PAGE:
Can I have a couple of minutes of your empty time? This is about the word can. And this is about me, as I work on finding a big enough distraction that I won’t think about the forecast for a second government shutdown this coming Friday.
Join me if you need distraction too. See, the word can, harmless little three-letter job, is head of the Overworked Word list that I just made up, but I know has little importance in grammatical circles. In those circles, the word ‘may’ is taught to be used preferably because can denotes ability; may infers permission. Ooops. So when I just said, “Can I have…”, I’m saying I have the ability to – when really I should be saying “May” for your permission. Well heck, who ever asks permission anymore. They just take. Permission is old fashioned, hard to find, and doesn’t set well when refused.
That said, come follow me down this rabbit trail. The word can is most commonly thought of as a round metal container filled with food, that we find on grocery store shelves. Way back in time, a can was made of tin, which during WWII kids would go door to door collecting for the metal that could be reduced and renewed into items necessary to the War Effort. More recently, those little food holders have undergone some design changes, like shrinkage, while the price remained the same; and with canned fish, they have gone flatter with more fluid, plus a price hike.
Moving right along, think of this political metaphor: Kicking the can down the road…not really, just a phrase used by politicians who need to fill time and space with more ambiguous noises. Kick the can does have another history, though, as a childhood game played on the neighborhood street; it involved running and kicking thus was considered gender-free, in contrast to Hide and Seek which was considered rather girly.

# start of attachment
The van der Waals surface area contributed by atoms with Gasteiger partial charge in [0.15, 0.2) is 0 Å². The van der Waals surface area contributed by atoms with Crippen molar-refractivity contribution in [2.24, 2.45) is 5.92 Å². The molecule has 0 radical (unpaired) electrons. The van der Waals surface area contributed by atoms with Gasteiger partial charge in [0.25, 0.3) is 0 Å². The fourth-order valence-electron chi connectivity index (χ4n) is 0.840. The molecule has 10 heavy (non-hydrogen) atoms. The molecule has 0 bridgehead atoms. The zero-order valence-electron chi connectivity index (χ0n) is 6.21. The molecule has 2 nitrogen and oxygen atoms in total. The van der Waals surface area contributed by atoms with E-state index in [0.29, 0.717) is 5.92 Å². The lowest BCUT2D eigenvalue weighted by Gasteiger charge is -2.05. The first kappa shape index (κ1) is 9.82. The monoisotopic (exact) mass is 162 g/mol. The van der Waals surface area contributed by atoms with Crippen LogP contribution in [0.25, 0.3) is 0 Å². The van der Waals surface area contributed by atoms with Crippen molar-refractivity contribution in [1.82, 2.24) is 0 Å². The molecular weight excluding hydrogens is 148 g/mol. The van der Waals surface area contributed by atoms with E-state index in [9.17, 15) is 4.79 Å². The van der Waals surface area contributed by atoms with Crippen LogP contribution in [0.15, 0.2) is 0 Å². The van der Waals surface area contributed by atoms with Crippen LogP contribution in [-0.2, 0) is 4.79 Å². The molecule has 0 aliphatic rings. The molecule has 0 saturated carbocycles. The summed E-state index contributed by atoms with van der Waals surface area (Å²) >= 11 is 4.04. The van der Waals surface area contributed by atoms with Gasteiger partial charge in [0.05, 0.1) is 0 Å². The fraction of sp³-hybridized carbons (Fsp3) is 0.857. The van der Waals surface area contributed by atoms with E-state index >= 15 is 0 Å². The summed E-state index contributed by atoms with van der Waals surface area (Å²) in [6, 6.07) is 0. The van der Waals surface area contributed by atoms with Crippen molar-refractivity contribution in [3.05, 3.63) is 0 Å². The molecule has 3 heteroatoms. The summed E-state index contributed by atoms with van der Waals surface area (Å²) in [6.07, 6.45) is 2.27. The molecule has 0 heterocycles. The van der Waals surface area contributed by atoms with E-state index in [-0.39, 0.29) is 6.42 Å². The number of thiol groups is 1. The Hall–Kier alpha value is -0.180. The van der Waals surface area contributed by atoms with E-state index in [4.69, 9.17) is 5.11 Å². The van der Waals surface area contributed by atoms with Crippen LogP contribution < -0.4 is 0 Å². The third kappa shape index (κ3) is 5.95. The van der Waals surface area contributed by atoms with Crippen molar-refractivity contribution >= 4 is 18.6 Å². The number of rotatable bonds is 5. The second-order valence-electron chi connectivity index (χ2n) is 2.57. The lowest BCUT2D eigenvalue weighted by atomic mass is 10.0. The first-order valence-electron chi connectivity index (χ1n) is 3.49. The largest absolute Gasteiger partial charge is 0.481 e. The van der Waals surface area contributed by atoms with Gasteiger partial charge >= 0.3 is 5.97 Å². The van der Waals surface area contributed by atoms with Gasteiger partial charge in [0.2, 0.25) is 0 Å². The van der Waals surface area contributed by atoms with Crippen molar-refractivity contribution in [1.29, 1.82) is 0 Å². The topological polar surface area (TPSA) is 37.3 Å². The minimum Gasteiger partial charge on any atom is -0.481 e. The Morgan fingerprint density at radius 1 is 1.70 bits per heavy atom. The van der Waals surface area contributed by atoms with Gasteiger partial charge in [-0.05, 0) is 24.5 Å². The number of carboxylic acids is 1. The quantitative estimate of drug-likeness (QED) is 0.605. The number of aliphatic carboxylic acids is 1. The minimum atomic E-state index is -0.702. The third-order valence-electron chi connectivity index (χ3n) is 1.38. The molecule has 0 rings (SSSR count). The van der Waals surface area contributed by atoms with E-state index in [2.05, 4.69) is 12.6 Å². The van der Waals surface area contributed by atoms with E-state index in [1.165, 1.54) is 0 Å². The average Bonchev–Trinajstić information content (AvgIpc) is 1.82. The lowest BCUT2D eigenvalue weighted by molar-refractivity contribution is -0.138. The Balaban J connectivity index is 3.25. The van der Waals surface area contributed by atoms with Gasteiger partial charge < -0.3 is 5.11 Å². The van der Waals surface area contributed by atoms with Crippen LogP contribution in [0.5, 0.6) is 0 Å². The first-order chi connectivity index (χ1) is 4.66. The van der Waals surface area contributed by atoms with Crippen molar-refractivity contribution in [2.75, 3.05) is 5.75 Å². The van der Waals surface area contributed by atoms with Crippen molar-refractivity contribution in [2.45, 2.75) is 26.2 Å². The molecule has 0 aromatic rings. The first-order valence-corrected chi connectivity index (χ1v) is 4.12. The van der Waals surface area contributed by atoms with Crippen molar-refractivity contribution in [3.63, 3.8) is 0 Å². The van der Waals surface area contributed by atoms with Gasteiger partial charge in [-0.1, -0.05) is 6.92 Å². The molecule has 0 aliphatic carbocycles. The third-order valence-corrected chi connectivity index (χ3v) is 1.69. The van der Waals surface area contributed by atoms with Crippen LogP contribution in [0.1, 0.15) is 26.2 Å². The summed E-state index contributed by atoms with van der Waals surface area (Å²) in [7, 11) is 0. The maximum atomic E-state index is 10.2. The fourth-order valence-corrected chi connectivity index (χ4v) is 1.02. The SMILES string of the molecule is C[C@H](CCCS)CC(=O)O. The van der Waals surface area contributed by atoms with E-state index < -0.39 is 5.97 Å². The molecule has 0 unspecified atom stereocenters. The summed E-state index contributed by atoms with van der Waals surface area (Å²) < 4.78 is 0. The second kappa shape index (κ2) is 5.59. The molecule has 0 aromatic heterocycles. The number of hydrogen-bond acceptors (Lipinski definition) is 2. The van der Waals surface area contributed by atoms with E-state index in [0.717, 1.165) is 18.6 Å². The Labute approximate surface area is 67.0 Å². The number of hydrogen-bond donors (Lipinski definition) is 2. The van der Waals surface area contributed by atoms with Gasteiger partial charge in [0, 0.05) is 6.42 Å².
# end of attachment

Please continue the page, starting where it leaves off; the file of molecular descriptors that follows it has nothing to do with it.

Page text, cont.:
And then there’s the matter of “getting canned”. Who doesn’t know what’s involved with that phrase! Sometimes canned may be spoken with a shrug, as a casual synonym for getting fired. But quite often those two words can chill, and be whispered behind a cupped hand. Either way, the phrase may be life changing to some degree.
On the side of universal happy, let’s look (yeah, everybody!) at the risqué Cancan dance that originated either in France or Algeria, was executed brilliantly by 5’9” tall, high kicking Australian women to 2/4 time, or galup music, mainly in the 1840s. Risqué meant that high kicks and kited skirts exposed full coverage pantalets, this combination of female dress and activity considered quite naughty at that time.
All this leaves us with two untouched considerations: first, my daughter’s home canned peaches, potatoes, and green beans. And second, empathy for all those dedicated teachers of ESL who struggle with double meanings, let alone the layered word can.